US EPA must do more to ensure captured carbon stays underground -report

By Leah Douglas

WASHINGTON (Reuters) – The U.S. environment regulator does not sufficiently verify that carbon capture and storage (CCS) projects keep emissions trapped underground and should boost its requirements to ensure companies receiving CCS tax credits provide an actual environmental benefit, a watchdog group said on Thursday.

CCS is a pillar of U.S. President Joe Biden’s climate plan, but has been criticized by environmental groups for prolonging the use of fossil fuels. Biden’s cornerstone climate law, the Inflation Reduction Act, includes lucrative CCS tax credits.

The non-profit group Environmental Integrity Project (EIP) reviewed 21 CCS plans approved by the Environmental Protection Agency (EPA) and found that the agency does not require any specific monitoring strategies or technologies, that companies wrote their own guidelines for addressing leaks, and that ambiguity within the plans makes them difficult to enforce.

An EPA spokesperson told Reuters the agency is reviewing the report.

Another 61 CCS applications are under review by EPA according to the agency’s website, most of which were submitted after the IRA became law. The IRA includes tax credits of $60 per metric ton of carbon captured for a purpose like pushing oil out of aging reservoirs and $85 per ton of carbon captured and permanently stored.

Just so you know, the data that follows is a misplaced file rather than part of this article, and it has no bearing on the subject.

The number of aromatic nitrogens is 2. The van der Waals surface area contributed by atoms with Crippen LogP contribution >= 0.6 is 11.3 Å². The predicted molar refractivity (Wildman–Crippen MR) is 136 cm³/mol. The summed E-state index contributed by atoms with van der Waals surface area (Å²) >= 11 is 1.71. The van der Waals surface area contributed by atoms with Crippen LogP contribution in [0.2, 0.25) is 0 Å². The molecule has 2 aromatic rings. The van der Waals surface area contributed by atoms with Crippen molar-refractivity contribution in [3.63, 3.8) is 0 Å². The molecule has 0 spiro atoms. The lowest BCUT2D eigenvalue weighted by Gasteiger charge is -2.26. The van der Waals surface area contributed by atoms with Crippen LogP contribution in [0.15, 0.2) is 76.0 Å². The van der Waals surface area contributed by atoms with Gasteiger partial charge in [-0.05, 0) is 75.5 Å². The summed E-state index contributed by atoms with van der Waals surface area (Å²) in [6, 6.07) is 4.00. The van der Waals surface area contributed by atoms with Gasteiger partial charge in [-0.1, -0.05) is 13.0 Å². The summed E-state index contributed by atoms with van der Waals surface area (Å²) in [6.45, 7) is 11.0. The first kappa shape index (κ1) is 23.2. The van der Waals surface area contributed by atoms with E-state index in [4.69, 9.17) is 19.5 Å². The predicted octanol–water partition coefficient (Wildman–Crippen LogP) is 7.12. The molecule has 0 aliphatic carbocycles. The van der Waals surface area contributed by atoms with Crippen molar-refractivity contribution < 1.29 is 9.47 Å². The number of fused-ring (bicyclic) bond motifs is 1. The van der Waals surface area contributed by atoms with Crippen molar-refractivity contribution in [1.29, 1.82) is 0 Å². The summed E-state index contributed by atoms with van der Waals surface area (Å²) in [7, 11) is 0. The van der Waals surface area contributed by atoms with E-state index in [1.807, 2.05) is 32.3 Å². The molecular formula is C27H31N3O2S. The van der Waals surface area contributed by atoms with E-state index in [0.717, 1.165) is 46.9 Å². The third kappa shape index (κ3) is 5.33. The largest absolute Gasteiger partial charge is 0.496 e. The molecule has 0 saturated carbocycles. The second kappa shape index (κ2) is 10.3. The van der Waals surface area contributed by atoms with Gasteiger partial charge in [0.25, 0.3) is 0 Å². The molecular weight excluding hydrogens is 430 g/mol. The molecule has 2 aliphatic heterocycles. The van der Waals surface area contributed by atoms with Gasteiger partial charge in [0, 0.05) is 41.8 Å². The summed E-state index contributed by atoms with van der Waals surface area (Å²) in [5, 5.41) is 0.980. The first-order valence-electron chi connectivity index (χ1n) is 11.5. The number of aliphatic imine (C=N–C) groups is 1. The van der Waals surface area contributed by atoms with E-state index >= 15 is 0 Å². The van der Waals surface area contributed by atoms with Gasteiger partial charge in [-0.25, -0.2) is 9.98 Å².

“Before this flood of carbon capture and sequestration projects become operational, EPA needs to enact strong industry regulations that can protect the environment while combating climate change,” said Eric Schaeffer, EIP’s executive director, in a statement.

Of the 21 plans reviewed by EIP, 16 are from oil and gas companies, three from ethanol plants, and one each from a coal-fired power plant and a coal gassification plant.

EPA regulates most of the country’s so-called Class VI wells where carbon emissions are stored, though some states regulate their own wells.

The ethanol industry is particularly hoping CCS will lower its emissions enough to qualify for lucrative low-emission fuel subsidies.

(Reporting by Leah Douglas; Editing by Josie Kao)